The Gift of
One of the things I’ve learned in our almost 32 years of marriage is the importance of clear and ongoing communication.<= Click to Tweet
So much can derail the best of intentions – the demands of work, raising children, Bible study, volunteer commitments, writing (or trying to), the house, the meals. We all get it, right? Life is busy!
Chris and I learned one of the most effective tools for communicating during one of our church’s options for marriage preparation, a weekend called Engaged Encounter. That weekend investment reaped a harvest for us. We learned the concept of Love is a Decision, which was new to me and a little hard to believe in light of how star struck I was with my husband at the time. It wasn’t completely blind love, but it was close. Would I ever really have to “decide” to love this man who I felt totally in love with? We’ll talk more about that later…
The tool we learned that weekend (and relearned during a Marriage Encounter Weekend) that we still use to this day is called dialoguing. It’s a bit of a misnomer, as the definition of the verb dialogue that we’re all familiar with is: to take part in a conversation or discussion to resolve a problem. Conversation is part of this method of communicating, but the first part of dialoguing is actually in the form of a written letter to one another. This allows you to stop and think carefully through your answer on paper before you speak. It allows for more a response than a reaction.
Dialoguing can be used for:
- Resolving a problem when you’re at an impasse and just can’t seem to resolve through conversation.
- Connecting when you and your spouse’s lives have gotten so busy, you feel like ships passing in the night.
- Deepening mutual understanding on an issue where there is a misunderstanding.
- Rather than describe this any further, here are the steps to dialoguing:
1. Set a specific date and time you will set aside to dialogue for about 45 minutes. You will need about 10-15 minutes for writing. And then 30 minutes to actually exchange what you’ve written and talk about it.
2. Determine a question you would like to use to dialogue on. Some examples to consider*:
a. We seem disconnected. How can we be more intentional about communicating regularly and How Does This Make You Feel?
b. We don’t seem to agree on the best way to deal with our teenage daughter’s rebelliousness. How would I like to deal with this…and How Does This Situation Make Me Feel?
c. What am I struggling with right now and what is something I am having success with right now? How Does This Make Me Feel?
3. Grab a journal or notebook you will keep specifically for dialoguing.
4. Share the question with one another. Then set a timer for 10 minutes and write an answer to the mutually agreed upon question. Sometimes it helps to be in separate rooms.
5. Reconvene when the timer goes off. Exchange notebooks/journals and take 10 minutes to read your partner’s letter. Then read your partner’s letter out loud. This enhances understanding.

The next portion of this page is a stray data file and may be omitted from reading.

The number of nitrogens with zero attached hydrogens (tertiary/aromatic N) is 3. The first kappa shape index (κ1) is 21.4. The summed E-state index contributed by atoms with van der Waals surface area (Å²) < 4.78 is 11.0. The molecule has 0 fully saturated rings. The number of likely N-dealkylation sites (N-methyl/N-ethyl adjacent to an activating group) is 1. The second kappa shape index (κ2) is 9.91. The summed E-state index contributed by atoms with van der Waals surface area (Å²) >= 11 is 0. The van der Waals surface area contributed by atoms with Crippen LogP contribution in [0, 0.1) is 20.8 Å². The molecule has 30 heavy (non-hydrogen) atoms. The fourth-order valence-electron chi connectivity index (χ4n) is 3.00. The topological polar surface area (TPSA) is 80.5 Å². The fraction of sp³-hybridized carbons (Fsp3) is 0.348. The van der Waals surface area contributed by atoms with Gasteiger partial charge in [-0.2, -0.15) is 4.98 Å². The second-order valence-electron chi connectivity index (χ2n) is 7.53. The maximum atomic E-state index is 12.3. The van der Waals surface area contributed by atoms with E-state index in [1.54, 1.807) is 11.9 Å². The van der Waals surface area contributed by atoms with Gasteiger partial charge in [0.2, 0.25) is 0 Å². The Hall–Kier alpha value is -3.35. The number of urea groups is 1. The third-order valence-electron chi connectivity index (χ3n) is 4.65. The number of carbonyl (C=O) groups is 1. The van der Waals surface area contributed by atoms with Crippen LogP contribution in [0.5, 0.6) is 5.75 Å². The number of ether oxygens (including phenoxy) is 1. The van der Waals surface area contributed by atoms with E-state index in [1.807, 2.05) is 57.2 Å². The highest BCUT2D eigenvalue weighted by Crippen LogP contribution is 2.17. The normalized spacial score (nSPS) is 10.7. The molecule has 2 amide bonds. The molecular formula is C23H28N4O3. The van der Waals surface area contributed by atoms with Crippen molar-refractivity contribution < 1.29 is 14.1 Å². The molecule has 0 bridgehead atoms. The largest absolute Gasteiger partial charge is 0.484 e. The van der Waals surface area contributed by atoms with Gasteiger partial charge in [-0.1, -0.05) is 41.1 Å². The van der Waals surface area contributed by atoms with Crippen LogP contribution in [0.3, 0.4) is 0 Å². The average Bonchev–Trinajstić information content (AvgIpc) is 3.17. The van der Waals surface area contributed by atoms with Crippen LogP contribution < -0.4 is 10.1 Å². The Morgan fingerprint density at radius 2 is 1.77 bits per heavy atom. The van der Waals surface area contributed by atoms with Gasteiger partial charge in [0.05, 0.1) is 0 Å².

6. Once you’ve both read your letters, take an additional 20 minutes to talk about what you’ve read. Use this time to further understand one another. Ask questions for clarification. Try to listen carefully.
1. Use “I” statements, especially regarding your feelings, rather than “you” statements. <= Click to Tweet This helps guard against defensiveness, offensiveness, accusations, finger-pointing. For example, “I feel hurt by your comment regarding the time I spend on writing” versus “You make me feel guilty about the time I spend on my writing.” Or “I feel overlooked when you leave the house without saying goodbye” versus “You never say goodbye when you leave the house.”
2. Discuss feelings. It’s important to write out your answer and equally if not more important to understand one another’s feelings. That’s why you want to include a “feeling” question as part of your overall dialogue question, such as “How does this make me feel?” or “How does my answer make me feel?”
3. Use a letter format that includes:
a. A loving salutation – Dear (Name), Dear Beloved – This gets you off to a welcoming opening no matter what your feelings might be.
b. Affirmation – Again, no matter how you’re feeling, find something affirming to say about your spouse. For example, “Today I really appreciated it when you got the kids breakfast and let me sleep a few extra minutes.” Or “You are a very kind person and I saw this in the way you greeted our neighbor yesterday.”
c. A few sentences in response the dialogue question.
d. A reflection on how your answer makes you feel.
e. A loving sign off, such as, “I am your devoted wife forever” or “You are my true beloved,” and there have been times when I have even signed off with something like, “Though I am feeling angry, I am still your loving wife.”
4. Materials Needed
a. A calendar to set up a time to dialogue
b. A journal or notebook and pen/pencil to dedicate to dialoguing.
c. A timer – It is important to stick to the time suggested. If you allow this time to go beyond the limits you’ve set, the time may become overwhelming and prohibitive.
* Note: You can tweak dialoguing to make it your own. My husband and I are grateful to Engaged Encounter and Worldwide Marriage Encounter, where we learned to use this tool. More information can be found at http://www.wwme.org/ and http://www.engagedencounter.org/.
Let's Chat! Please leave a comment